Ghosting has been linked to a lack of psychological well-being and increased levels of distrust in a relationship.
Ghosting friends and ghosting partners are two distinct phenomena with two different causes, according to a two-wave panel survey of young adults looking at the modern age phenomenon of abruptly ending communication with others.
According to research published in the journal Telematics and Informatics, ghosting romantic partners was linked to communication overload, or receiving more messages than one can handle, and had no effect on wellbeing.
On the other hand, ghosting friends was linked to low self-esteem and increased depressive tendencies over time.
Ghosting has become a novel relationship dissolution strategy in the modern age, thanks to features of digital communication apps and devices that allow individuals to completely block contact by others.
Many, particularly youths, have firsthand knowledge of ghosting. According to studies, roughly 30% of young people have ghosted someone, 25% have been ghosted, and 44% have been in both positions.
The few studies that investigated ghosting mostly focused on being ghosted and studied it in the context of romantic relationships.
From the perspective of ghosters, study author Michaela Forrai and her colleagues wanted to investigate the factors that precede and those that develop as a result of ghosting in romantic relationships and friendships.
“My interest in the topic was sparked by seeing many people post about seemingly similar experiences with ghosting on social media,” explained Forrai, a pre-doctoral researcher within the AdMe Research Group at the University of Vienna, in a media release.
“In particular, I was intrigued by ghosting among friends as well as the perspective of ghosters, both of which have received relatively little scholarly attention. Admittedly, I have some personal experience with the topic too: Like many other people, I have also ghosted others.”
The researchers conducted surveys four months apart for their new study. The first survey’s responses from a total of 978 participants were analysed. The second survey was completed by 415 of these same individuals.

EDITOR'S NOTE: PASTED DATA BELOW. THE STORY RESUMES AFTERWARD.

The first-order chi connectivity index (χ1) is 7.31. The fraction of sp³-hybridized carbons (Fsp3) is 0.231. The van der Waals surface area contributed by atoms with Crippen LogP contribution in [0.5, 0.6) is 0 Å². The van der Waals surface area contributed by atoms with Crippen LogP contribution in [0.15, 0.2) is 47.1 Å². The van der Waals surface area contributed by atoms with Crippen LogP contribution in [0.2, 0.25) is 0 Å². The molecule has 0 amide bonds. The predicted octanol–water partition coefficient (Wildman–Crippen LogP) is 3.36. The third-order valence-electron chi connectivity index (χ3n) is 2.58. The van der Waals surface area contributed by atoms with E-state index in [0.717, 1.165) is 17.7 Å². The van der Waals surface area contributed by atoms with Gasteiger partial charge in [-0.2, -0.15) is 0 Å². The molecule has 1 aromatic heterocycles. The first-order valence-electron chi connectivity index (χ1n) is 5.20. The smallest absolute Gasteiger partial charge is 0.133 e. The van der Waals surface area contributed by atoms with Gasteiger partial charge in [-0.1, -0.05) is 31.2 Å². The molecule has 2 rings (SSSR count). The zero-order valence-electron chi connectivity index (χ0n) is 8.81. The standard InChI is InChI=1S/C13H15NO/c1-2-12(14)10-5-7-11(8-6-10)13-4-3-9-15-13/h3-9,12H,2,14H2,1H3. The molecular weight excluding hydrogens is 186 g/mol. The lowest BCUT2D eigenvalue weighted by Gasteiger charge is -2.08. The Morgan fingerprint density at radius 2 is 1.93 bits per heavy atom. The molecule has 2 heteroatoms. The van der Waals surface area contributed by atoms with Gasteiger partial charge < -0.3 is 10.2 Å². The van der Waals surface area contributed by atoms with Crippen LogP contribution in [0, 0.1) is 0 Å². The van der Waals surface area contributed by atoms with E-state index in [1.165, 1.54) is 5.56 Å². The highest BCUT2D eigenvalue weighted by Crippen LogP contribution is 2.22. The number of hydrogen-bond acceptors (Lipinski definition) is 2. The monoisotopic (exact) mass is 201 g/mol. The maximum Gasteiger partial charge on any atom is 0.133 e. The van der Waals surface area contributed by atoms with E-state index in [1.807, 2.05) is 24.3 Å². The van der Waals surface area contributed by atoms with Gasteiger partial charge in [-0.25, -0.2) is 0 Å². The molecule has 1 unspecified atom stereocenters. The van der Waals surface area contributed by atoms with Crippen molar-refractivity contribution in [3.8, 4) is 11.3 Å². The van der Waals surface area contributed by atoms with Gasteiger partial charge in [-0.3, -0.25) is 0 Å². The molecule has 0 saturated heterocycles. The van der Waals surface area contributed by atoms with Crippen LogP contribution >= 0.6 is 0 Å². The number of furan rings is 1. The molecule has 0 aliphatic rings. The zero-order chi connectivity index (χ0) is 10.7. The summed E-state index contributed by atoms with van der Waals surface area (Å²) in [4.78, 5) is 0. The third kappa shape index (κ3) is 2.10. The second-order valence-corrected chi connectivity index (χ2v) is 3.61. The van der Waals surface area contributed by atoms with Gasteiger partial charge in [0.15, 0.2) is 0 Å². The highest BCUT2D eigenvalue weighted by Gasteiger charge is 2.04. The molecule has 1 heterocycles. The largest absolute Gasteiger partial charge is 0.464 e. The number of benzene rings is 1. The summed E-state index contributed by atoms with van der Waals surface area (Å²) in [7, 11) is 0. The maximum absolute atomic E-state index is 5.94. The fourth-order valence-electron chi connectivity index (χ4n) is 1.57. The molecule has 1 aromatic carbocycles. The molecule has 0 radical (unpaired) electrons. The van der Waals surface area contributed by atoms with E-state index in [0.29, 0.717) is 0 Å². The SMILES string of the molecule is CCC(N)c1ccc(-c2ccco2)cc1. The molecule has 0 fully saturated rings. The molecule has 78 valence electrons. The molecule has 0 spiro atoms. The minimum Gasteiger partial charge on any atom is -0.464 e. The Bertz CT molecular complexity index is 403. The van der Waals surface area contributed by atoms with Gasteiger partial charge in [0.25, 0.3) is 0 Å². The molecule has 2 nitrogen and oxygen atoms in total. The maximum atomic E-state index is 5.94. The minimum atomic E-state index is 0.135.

The average age of the participants was around 19 years, with slightly more females than males.
Participants were asked how frequently they ghosted others in romantic relationships as well as how frequently they ghosted others in friendships.
Researchers took care not to use the word “ghosting,” but rather to ask participants about behaviours that constitute ghosting, such as discontinuing contact with someone on social media without explaining why.
Communication overload predicts ghosting others in romantic relationships but not in friendships, according to the findings. In other words, when they were overburdened, participants ghosted romantic partners but not friends. Participants with higher self-esteem were also more likely to ghost friends, but not romantic partners.
“My co-authors Kevin Koban, Jörg Matthes and I were able to show that ghosting within friendships and ghosting within romantic relationships are separate phenomena that are rooted in different antecedents and have distinct detrimental outcomes,” Forrai explained.
“Another key result is that ghosting others can have negative effects on one’s well-being: People who stated that they had ghosted friends in the past were more likely to report increased depressive tendencies four months later. Based on these findings, we would like to encourage people to reflect on their ghosting behavior, especially within friendships, so as to avoid negative consequences for themselves as well as potential ghostees.”
Ghosting others had no effect on self-esteem over time, whether it was a friend or a romantic partner.
Participants who reported ghosting their friends in the first survey tended to be more depressed in the second. Finally, older participants were more likely to ghost their romantic partners, whereas highly educated participants were less likely.